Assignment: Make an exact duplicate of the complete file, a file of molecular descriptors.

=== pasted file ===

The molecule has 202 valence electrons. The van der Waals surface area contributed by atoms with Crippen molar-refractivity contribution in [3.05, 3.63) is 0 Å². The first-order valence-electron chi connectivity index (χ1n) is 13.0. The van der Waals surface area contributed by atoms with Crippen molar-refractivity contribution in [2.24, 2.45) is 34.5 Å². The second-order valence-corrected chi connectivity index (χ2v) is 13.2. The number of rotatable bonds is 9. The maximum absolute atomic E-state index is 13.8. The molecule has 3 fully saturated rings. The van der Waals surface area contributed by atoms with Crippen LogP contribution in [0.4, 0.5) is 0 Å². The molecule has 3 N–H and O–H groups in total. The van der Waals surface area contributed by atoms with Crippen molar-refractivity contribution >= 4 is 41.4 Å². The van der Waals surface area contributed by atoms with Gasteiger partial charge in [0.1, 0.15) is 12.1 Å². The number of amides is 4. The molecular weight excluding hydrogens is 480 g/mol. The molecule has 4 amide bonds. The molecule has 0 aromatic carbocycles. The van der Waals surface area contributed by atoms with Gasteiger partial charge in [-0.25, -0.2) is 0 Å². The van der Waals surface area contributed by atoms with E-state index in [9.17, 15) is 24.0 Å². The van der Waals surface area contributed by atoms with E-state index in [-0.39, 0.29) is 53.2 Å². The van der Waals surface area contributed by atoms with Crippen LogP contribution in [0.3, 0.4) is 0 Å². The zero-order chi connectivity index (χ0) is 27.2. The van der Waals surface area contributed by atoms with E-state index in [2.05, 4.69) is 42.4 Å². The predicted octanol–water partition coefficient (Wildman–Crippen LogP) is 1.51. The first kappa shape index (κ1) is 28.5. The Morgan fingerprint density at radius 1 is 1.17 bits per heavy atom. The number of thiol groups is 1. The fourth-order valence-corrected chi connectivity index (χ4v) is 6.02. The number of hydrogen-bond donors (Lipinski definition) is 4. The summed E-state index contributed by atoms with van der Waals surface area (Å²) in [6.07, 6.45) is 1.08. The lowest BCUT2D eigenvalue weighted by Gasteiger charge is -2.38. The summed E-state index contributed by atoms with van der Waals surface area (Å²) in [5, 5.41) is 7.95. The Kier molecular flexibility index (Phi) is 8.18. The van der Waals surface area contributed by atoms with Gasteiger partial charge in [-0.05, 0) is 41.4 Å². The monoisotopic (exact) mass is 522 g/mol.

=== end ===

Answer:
The molecule has 202 valence electrons. The van der Waals surface area contributed by atoms with Crippen molar-refractivity contribution in [3.05, 3.63) is 0 Å². The first-order valence-electron chi connectivity index (χ1n) is 13.0. The van der Waals surface area contributed by atoms with Crippen molar-refractivity contribution in [2.24, 2.45) is 34.5 Å². The second-order valence-corrected chi connectivity index (χ2v) is 13.2. The number of rotatable bonds is 9. The maximum absolute atomic E-state index is 13.8. The molecule has 3 fully saturated rings. The van der Waals surface area contributed by atoms with Crippen LogP contribution in [0.4, 0.5) is 0 Å². The molecule has 3 N–H and O–H groups in total. The van der Waals surface area contributed by atoms with Crippen molar-refractivity contribution >= 4 is 41.4 Å². The van der Waals surface area contributed by atoms with Gasteiger partial charge in [0.1, 0.15) is 12.1 Å². The number of amides is 4. The molecular weight excluding hydrogens is 480 g/mol. The molecule has 4 amide bonds. The molecule has 0 aromatic carbocycles. The van der Waals surface area contributed by atoms with Gasteiger partial charge in [-0.25, -0.2) is 0 Å². The van der Waals surface area contributed by atoms with E-state index in [9.17, 15) is 24.0 Å². The van der Waals surface area contributed by atoms with E-state index in [-0.39, 0.29) is 53.2 Å². The van der Waals surface area contributed by atoms with Crippen LogP contribution in [0.3, 0.4) is 0 Å². The zero-order chi connectivity index (χ0) is 27.2. The van der Waals surface area contributed by atoms with E-state index in [2.05, 4.69) is 42.4 Å². The predicted octanol–water partition coefficient (Wildman–Crippen LogP) is 1.51. The first kappa shape index (κ1) is 28.5. The Morgan fingerprint density at radius 1 is 1.17 bits per heavy atom. The number of thiol groups is 1. The fourth-order valence-corrected chi connectivity index (χ4v) is 6.02. The number of hydrogen-bond donors (Lipinski definition) is 4. The summed E-state index contributed by atoms with van der Waals surface area (Å²) in [6.07, 6.45) is 1.08. The lowest BCUT2D eigenvalue weighted by Gasteiger charge is -2.38. The summed E-state index contributed by atoms with van der Waals surface area (Å²) in [5, 5.41) is 7.95. The Kier molecular flexibility index (Phi) is 8.18. The van der Waals surface area contributed by atoms with Gasteiger partial charge in [-0.05, 0) is 41.4 Å². The monoisotopic (exact) mass is 522 g/mol.